The Australian Thoroughbred breeding season begins today with the country’s stallions set to generate more than $300 million in income for their services.

In the 2013 breeding season, 637 individual sires across the nation covered some 20,060 mares, with more than 13,500 foals expected to be born this spring (67% of those covered).

[mk_image src=”http://www.tbv.com.au/wp-content/uploads/2014/09/Written-Tycoon_24-05-2013_GEN_Woodside-Park__1319.jpg” image_width=”800″ image_height=”350″ crop=”false” lightbox=”false” frame_style=”simple” target=”_self” caption_location=”inside-image” align=”left” margin_bottom=”10″]

Written Tycoon excited for the breeding season ahead. Photo by Woodside Park. 

Basil Nolan, the chairman of Thoroughbred Breeders Australia, said the size of the fees for stallions demonstrates the breeding industry’s importance to the wider economy.  “This is a vitally important industry to Australia, especially in rural areas where these stud farms are based,” he said.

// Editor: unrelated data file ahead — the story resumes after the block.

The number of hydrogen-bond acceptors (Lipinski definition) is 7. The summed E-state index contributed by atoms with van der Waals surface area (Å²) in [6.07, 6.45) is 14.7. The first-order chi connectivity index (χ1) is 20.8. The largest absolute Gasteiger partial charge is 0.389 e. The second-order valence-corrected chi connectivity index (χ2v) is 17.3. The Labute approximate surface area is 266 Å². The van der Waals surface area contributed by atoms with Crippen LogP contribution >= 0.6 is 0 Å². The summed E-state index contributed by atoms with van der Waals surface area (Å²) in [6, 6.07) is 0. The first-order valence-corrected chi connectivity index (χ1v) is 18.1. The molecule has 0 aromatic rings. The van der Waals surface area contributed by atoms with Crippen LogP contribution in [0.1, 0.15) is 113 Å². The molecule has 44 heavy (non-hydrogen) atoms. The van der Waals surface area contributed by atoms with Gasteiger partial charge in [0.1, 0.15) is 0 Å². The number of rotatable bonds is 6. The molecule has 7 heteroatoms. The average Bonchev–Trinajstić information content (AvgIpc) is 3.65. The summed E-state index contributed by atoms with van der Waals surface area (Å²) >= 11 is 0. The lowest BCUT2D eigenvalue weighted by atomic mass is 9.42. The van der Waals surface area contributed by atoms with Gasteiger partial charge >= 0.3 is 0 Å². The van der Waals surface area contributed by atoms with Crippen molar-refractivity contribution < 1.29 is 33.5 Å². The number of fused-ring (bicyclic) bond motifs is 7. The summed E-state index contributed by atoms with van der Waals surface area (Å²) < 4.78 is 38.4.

“The hundreds of millions generated in stallion fees is only one part of the economic input; there’s also the thousands of people who work in the breeding industry, the agistment  fees paid by breeders and, of course, the money spent on buying the horses.

“We are very fortunate to have one of the strongest breeding industries in the world, with Australian-bred horses recognised across the globe for their speed and toughness.”

NSW had the most stallions last year (211) as well as the most thoroughbred mares covered (9,644), followed by Victoria (159 – 5,025), Queensland (150 – 2,752), WA (67 – 1,752), SA (28 – 614) and Tasmania (21 – 271).

 

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